Accessing and engaging in the CJS
The first of our themed workshops was attended by 20 practitioners across 19 organisations. The aim of this workshop was to explore the challenges of ‘Accessing and Engaging in the CJS’.
We began the workshop by exploring and clustering issues that related to access and engagement (example of this work in the picture).
This identified six clustered themes:
- Funding: how commissioning relates to VAWG strategy
- Criminal justice process: managing expectations and communication
- Use of language
- Victims/survivors knowing their rights and/or options for support
- First response to victims/survivors
- Trauma informed working.
We needed to filter this work down to three key areas that we needed to focus on in the themed research phase. Through voting, this resulted in the following three areas being chosen to further progress: (i) Funding: how commissioning relates to VAWG strategy, (ii) First response to victims/survivors, (iii) Trauma informed working.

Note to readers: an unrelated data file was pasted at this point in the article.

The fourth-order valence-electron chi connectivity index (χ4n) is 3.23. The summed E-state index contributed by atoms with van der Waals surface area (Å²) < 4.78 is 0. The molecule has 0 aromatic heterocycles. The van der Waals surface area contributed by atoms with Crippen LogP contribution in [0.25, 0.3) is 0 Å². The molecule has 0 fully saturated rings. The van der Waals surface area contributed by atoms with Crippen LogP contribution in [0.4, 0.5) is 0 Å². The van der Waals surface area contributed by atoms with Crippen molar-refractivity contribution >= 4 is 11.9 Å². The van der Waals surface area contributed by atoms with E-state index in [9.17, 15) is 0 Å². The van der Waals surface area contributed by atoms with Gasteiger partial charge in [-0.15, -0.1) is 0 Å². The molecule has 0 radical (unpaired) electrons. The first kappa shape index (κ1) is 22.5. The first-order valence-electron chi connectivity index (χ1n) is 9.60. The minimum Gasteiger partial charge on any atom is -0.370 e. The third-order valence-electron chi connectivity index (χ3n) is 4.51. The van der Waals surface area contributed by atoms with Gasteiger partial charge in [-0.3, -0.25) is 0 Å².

Participants then worked in one of three groups to break these topic areas down into key questions to address:
1. Trauma-informed practice – what does this look like and do we have evidence of good practice? (led by Dr Matt Tonkin and Sian Jenkins)
This project will explore:
- How do you define trauma-informed practice within your organisation? Is this linked to a specific organisational policy?
- What data do you collect that helps to assess whether you are working in a trauma-informed way?
2. Service-mapping and funding arena – what services exist and how are they funded?
This question explores whether there are gap/overlaps in services, how VAWG funding is devolved down to organisations, and whether there are opportunities for greater collaboration.
3. Understanding early disengagement with police investigations – is this linked to the nature of the first response?
This question is going to use multiple sources to identify common themes around this issue. We are likely to use police data to explore any interactions between the nature of the first response and how this may relate to disengagement with police investigations.